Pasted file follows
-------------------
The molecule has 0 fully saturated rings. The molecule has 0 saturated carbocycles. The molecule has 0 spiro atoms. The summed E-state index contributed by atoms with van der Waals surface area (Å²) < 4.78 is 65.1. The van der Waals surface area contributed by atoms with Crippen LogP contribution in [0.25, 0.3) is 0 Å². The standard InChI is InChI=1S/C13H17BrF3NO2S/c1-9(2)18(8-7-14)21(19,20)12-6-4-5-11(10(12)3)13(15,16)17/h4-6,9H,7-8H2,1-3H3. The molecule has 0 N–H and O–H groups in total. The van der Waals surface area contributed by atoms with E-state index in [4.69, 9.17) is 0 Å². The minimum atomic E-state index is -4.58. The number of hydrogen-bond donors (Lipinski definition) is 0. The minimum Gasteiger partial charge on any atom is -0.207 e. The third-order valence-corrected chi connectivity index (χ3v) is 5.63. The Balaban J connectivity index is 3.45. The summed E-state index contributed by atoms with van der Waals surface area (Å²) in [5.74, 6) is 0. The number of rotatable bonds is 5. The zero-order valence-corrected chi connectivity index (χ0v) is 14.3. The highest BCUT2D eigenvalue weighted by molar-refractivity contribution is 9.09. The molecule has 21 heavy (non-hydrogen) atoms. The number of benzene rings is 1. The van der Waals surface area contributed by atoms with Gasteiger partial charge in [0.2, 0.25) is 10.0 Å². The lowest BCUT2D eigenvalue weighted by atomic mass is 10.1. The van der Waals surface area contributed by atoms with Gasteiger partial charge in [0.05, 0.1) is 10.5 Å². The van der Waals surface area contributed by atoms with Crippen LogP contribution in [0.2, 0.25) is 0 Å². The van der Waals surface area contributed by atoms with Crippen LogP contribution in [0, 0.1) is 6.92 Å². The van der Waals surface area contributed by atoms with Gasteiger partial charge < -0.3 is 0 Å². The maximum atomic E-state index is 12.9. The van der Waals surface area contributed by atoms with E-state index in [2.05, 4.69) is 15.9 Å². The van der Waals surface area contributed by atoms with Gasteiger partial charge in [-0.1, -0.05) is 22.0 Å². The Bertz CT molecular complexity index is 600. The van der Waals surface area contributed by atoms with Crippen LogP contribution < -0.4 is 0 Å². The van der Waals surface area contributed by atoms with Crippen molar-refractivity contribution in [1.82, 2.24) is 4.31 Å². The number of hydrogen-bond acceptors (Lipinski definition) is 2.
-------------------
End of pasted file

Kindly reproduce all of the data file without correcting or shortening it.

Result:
The molecule has 0 fully saturated rings. The molecule has 0 saturated carbocycles. The molecule has 0 spiro atoms. The summed E-state index contributed by atoms with van der Waals surface area (Å²) < 4.78 is 65.1. The van der Waals surface area contributed by atoms with Crippen LogP contribution in [0.25, 0.3) is 0 Å². The standard InChI is InChI=1S/C13H17BrF3NO2S/c1-9(2)18(8-7-14)21(19,20)12-6-4-5-11(10(12)3)13(15,16)17/h4-6,9H,7-8H2,1-3H3. The molecule has 0 N–H and O–H groups in total. The van der Waals surface area contributed by atoms with E-state index in [4.69, 9.17) is 0 Å². The minimum atomic E-state index is -4.58. The number of hydrogen-bond donors (Lipinski definition) is 0. The minimum Gasteiger partial charge on any atom is -0.207 e. The third-order valence-corrected chi connectivity index (χ3v) is 5.63. The Balaban J connectivity index is 3.45. The summed E-state index contributed by atoms with van der Waals surface area (Å²) in [5.74, 6) is 0. The number of rotatable bonds is 5. The zero-order valence-corrected chi connectivity index (χ0v) is 14.3. The highest BCUT2D eigenvalue weighted by molar-refractivity contribution is 9.09. The molecule has 21 heavy (non-hydrogen) atoms. The number of benzene rings is 1. The van der Waals surface area contributed by atoms with Gasteiger partial charge in [0.2, 0.25) is 10.0 Å². The lowest BCUT2D eigenvalue weighted by atomic mass is 10.1. The van der Waals surface area contributed by atoms with Gasteiger partial charge in [0.05, 0.1) is 10.5 Å². The van der Waals surface area contributed by atoms with Crippen LogP contribution in [0.2, 0.25) is 0 Å². The van der Waals surface area contributed by atoms with Crippen LogP contribution in [0, 0.1) is 6.92 Å². The van der Waals surface area contributed by atoms with Gasteiger partial charge < -0.3 is 0 Å². The maximum atomic E-state index is 12.9. The van der Waals surface area contributed by atoms with E-state index in [2.05, 4.69) is 15.9 Å². The van der Waals surface area contributed by atoms with Gasteiger partial charge in [-0.1, -0.05) is 22.0 Å². The Bertz CT molecular complexity index is 600. The van der Waals surface area contributed by atoms with Crippen LogP contribution < -0.4 is 0 Å². The van der Waals surface area contributed by atoms with Crippen molar-refractivity contribution in [1.82, 2.24) is 4.31 Å². The number of hydrogen-bond acceptors (Lipinski definition) is 2.